Opinion Blog

Classroom Q&A

With Larry Ferlazzo

In this EdWeek blog, an experiment in knowledge-gathering, Ferlazzo will address readers’ questions on classroom management, ELL instruction, lesson planning, and other issues facing teachers. Send your questions to lferlazzo@epe.org. Read more from this blog.

Teaching Opinion

Seven Ways to Bring Current Events Into the Classroom

By Larry Ferlazzo — January 26, 2020 18 min read
  • Save to favorites
  • Print

The news always seems to be moving a thousand miles an hour, with much of it impacting our students’ lives—either now or in the future.

This two-part series will explore ways we connect those current events to what we’re teaching in the classroom.

Today, Suzie Boss, Kristen Koppers, Sarah Cooper, Mike Kaechele, Jessica Torres, and Renee Hobbs share their ideas. You can listen to a 10-minute conversation I had with Suzie and Kristen on my BAM! Radio Show. You can also find a list of, and links to, previous shows here.

You might also find addiitonal useful resources at The Best Resources & Ideas For Teaching About Current Events.

Project-Based Learning

Suzie Boss is a PBL (Project-Based Learning) advocate, author, and member of the PBLWorks National Faculty. Her latest books are Project Based Teaching and Reinventing Project-Based Learning, 3rd Ed:

One of the best ways to amplify the authenticity of school is to connect the curriculum to current events. I call this “ripped-from-the-headlines” teaching. For many students, the invitation to focus on timely topics—from pop culture to political controversies—is a surefire way to increase engagement.

Current events can inform lesson plans in small ways. For example, English teachers can make free-writes more relevant by using hashtags from social media as writing prompts. Elementary teachers might focus morning meetings on events that are in the news—and, likely, on students’ minds. Science teachers might connect a lesson to a health-related headline.

To maximize the learning potential, however, I encourage teachers to look to the headlines as inspiration for more extended, project-based learning. Well-designed projects invite students to go deeper and make their own connections between academics and the world beyond the classroom. In the process, they will likely need to think critically about everything from the reliability and biases of news sources to the echoes of history in events unfolding today.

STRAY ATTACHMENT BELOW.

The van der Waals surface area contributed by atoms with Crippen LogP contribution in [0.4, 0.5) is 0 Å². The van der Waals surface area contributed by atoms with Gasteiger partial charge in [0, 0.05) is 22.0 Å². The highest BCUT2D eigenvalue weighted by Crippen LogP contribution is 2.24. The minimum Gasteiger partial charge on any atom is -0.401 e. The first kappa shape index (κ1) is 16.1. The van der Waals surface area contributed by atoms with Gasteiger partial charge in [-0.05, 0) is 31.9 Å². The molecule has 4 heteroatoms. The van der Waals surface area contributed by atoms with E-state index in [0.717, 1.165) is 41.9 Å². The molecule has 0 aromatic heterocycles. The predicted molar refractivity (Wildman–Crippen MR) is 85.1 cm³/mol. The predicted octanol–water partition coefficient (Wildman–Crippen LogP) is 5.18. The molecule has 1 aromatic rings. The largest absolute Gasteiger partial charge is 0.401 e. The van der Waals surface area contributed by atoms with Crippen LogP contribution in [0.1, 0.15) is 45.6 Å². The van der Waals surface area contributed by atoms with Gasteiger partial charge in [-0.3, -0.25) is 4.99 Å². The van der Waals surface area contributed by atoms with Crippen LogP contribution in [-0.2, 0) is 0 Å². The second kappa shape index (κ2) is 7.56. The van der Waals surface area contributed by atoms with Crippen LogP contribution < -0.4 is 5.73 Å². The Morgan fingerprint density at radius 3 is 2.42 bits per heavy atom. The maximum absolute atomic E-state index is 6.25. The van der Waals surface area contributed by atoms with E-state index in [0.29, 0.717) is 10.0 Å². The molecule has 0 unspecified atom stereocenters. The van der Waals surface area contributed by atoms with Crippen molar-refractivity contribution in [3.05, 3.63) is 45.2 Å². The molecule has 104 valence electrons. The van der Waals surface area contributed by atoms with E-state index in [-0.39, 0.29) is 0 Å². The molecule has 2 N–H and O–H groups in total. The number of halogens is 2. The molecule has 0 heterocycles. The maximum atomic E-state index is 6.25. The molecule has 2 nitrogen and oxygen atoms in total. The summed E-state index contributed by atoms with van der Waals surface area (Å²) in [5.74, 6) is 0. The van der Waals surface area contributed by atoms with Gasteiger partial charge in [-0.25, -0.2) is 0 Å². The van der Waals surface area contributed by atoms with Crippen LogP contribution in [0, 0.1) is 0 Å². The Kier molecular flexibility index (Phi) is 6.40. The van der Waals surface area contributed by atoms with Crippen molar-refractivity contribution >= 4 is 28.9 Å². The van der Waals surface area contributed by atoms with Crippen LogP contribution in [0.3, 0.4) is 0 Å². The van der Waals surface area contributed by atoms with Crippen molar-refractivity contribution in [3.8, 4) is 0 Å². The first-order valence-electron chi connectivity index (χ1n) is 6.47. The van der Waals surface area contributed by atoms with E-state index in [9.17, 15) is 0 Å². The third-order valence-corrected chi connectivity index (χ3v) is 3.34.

Let’s consider a few examples.

Chemistry teacher Ray Ahmed leveraged the Flint, Mich., water crisis to launch his students in Brooklyn, N.Y., on an investigation of how to prevent lead from leaching into drinking water. They had to think as chemists to design experiments about corrosive inhibitors, analyze data, propose solutions, and explain their results in a scientific journal article. Although they live hundreds of miles from Flint, Brooklyn students made personal connections to the larger issue of environmental racism, which has affected the quality of life in their own community. (Ahmed was one of the inspiring teachers I interviewed for a recent book, Project Based Teaching: How to Create Rigorous and Engaging Learning Experiences. This video from PBLWorks documents the Water Quality Project from start to finish.)

Immigration issues not only dominate headlines, they also reflect the life experiences of many of our students and their families. Connecting today’s immigration stories with academic content about human migration is a way to bring human geography to life. For example, Texas teacher Ryan Sprott is co-founder of a collaboration between educators and artists called the Borderland Collective, which invites students to take part in storytelling, photography, and art making.

Election cycles offer social studies teachers real-time connections to their content. Projects might culminate in debates, with students basing arguments on evidence; candidate fairs that students host, with a focus on issues they care about; or public-service campaigns to increase turnout of first-time voters.

If you overhear students buzzing about pop culture, listen closely for connections to learning goals. For Delaware English teacher Dara Laws Savage, it was the #oscarssowhite controversy a couple years back—when few actors of color were nominated for Academy Awards—that generated the idea for an annual awards event honoring African American icons. It’s become an annual event during Black History Month. Students develop criteria for excellence in different categories, make nominations, and persuade voters to share their opinions. Listen to an interview about the project here.